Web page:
and other parts of its head are ornamented. Its eyes, and sometimes the anterior portion of its
body, are truly beautiful. At the slightest alarm it retreats beneath the stone, but presently reap-
pears; it is lying here merely as in a safe resting-place, perhaps on the watch for its prey. But
during the months of June, July, and August we shall in many instances be able to discover
another purpose; it is apparently guarding its eggs or young; we shall then find on the interior
surface of the stone the young Toad-fish adhering, to the number of several hundreds. They will
be in different stages of development, according to the season of our examination. We may see
the eggs not larger than very small shot ; a little later they are increased in size, the young fish
plainly visible through their walls; a little later still the young have made their escape, but are
still attached to the stone. The attachment now, however, is accomplished in a different manner;
the yolk not being yet absorbed, occupies a rounded sac protruding by a narrow orifice from the
abutment, and the part of this sac near its outer border being constricted leaves, externally to it,
a disc, by means of which, acting as a sucker, the young fish adheres so firmly as to occasion diffi-
culty in detaching it. They remain thus until they have attained the length of one-half or threo-
fpurths of an inch, or until the yolk sac is entirely absorbed. During this period the adult fish
occupies the cavity beneath the stone, and if driven from it speedily returns. The fish is in all
cases the mother of the young ones, but that she is there for the purpose of guarding them we
have no means of determining; we can only infer it."

At Noank, Connecticut, in 1874, I had an opportunity of watching the progress of the spawn-
ing season. July 14, numerous eggs were found clinging to the stones in water one to two feet in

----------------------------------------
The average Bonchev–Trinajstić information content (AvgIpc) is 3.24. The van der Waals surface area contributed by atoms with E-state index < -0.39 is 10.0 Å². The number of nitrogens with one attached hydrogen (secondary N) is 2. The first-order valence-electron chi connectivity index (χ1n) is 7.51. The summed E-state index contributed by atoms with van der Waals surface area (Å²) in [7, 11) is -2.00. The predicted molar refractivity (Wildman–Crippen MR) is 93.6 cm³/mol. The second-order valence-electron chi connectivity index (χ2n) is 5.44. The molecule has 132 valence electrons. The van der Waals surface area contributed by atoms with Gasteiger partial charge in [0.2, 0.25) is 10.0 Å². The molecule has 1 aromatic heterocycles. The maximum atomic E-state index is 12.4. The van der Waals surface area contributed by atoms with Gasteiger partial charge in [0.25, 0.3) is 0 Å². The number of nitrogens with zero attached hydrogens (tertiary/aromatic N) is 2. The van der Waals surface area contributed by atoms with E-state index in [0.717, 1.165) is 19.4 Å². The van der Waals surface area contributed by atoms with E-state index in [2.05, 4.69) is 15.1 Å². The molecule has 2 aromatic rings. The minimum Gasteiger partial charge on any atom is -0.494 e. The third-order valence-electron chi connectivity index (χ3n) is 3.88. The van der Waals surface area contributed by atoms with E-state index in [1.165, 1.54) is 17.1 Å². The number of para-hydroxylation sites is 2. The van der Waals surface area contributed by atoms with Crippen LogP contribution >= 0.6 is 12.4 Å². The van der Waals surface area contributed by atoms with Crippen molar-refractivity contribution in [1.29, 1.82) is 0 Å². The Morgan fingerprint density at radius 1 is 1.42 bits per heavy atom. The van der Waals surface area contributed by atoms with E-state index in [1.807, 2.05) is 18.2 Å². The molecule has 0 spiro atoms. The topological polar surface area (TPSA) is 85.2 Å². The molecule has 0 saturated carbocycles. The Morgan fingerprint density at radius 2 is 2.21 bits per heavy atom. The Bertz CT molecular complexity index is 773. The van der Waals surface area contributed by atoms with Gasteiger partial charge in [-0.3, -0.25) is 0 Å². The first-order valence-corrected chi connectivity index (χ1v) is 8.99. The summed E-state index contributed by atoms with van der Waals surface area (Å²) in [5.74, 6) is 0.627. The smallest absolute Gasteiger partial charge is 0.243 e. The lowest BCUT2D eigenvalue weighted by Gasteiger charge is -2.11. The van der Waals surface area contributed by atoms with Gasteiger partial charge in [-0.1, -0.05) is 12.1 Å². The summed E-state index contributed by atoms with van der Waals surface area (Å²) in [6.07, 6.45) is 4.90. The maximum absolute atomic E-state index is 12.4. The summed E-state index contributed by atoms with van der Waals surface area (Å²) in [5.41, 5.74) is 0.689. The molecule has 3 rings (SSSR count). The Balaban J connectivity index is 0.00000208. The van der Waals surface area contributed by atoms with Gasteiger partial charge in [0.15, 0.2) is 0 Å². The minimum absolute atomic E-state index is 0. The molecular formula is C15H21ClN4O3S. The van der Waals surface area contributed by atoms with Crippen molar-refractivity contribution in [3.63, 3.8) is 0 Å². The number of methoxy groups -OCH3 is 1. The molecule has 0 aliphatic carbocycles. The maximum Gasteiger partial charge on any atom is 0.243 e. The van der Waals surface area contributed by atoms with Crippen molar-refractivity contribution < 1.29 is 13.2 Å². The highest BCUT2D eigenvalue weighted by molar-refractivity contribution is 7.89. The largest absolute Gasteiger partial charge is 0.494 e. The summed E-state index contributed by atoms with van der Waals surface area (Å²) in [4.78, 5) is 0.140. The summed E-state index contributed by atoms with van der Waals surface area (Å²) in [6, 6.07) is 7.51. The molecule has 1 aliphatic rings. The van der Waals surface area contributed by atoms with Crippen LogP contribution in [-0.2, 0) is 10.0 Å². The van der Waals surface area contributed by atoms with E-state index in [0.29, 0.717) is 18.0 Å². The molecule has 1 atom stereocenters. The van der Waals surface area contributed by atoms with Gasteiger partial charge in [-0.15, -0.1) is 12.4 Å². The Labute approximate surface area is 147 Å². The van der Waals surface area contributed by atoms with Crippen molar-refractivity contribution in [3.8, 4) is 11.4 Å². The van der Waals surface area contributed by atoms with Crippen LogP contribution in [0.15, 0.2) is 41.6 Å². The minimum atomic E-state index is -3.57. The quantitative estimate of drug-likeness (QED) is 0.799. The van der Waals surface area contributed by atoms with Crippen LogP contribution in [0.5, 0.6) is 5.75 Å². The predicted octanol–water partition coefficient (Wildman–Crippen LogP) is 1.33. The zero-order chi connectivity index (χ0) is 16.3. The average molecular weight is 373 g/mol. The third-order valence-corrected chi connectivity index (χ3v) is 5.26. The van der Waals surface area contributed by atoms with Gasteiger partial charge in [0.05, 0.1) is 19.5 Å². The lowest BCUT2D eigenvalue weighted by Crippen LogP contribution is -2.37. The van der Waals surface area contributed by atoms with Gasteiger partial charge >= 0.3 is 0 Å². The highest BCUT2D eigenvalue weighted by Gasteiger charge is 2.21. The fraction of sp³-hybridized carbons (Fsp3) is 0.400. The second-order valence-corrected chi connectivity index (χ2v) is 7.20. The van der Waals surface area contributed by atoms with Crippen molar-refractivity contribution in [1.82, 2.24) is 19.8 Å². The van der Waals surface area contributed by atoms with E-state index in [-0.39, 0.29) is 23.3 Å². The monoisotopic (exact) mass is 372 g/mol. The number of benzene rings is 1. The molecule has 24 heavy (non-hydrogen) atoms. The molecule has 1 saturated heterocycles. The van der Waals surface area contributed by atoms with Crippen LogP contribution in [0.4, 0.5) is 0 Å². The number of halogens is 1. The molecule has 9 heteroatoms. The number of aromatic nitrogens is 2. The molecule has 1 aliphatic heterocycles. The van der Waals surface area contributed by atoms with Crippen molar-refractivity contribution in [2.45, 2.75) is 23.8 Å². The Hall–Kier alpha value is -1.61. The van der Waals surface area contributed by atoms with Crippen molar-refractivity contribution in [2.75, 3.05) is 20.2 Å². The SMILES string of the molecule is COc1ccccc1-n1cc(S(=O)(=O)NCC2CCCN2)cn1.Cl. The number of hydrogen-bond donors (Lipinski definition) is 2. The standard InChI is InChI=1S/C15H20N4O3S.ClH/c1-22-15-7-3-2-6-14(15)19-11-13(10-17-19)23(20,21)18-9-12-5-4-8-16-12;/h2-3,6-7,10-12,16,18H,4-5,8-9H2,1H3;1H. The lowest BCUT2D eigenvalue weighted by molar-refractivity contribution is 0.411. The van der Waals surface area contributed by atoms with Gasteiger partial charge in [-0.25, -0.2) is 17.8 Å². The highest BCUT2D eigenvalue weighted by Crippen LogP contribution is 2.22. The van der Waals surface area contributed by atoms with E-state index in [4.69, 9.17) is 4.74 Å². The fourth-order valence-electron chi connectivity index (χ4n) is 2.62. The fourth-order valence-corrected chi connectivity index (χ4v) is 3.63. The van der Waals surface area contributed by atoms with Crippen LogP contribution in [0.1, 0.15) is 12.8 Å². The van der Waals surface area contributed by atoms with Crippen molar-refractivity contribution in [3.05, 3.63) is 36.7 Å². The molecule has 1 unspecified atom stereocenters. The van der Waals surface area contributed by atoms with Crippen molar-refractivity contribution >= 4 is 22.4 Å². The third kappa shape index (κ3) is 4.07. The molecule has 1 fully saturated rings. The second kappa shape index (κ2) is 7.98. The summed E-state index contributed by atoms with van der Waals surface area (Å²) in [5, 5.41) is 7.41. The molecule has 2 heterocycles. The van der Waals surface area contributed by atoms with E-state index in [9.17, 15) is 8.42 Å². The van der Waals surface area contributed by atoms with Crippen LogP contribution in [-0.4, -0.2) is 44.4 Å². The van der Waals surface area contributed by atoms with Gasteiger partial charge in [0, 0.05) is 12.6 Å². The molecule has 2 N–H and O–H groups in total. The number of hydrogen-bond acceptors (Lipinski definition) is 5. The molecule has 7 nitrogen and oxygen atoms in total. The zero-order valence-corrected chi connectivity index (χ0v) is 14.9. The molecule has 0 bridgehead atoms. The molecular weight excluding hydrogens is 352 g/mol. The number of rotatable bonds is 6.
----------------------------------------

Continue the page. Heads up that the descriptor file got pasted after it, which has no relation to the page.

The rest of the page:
depth; later in the season, July 21, young fish, half an inch long, were plenty, and September 1
these had attained an average length of one inch. Individuals, apparently of the second year's
growth, were also common, and would average three-fourths of an inch in length. 1

'Silas Stearns writes: "In the Gulf of Mexico the Toad-fish spawns in April or May. When iU young have
been hatched, the older fish seem to guard them, and teach them the devices of securing food in much the same
manner that a hen does her chickens. I have spout hours in watching their movements at this time, and was at first
mnch surprised by the sagacity and patience displayed by the parent fish."



HABITS OF THE TOAD FISH.

The bottom temperature of the water frequented by these lisli would appe.u to range t'rotn
54 F. to 90 F. In tin- more northern regions throughout which they are distributed they up|x>ai
to become torpid, or nearly so, in winter; and it is stated by Storer that they are frequently found
in tin- mud by men spearing eels. They are very hardy, and when taken from the water will lie
lor many hours, and soon recover their ordinary activity when restored to the water. When
handled they litter a loud croaking sound.

The Toad lish is very abundant throughout the whole extent of its range, and is easily captured
with hook and line. In the Gulf of Mexico many are taken in seines. Mr. Stearns states that its
tlcsli is highly esteemed by many of the Gulf fishermen. Dr. Storer writes: "The Toad-fish is not
commonly employed as an iuticle of food. Its generally repulsive aspect causes it to be looked
iil><pn rather with disgust. That its flesh is delicate and good, however, can scarcely be questioned,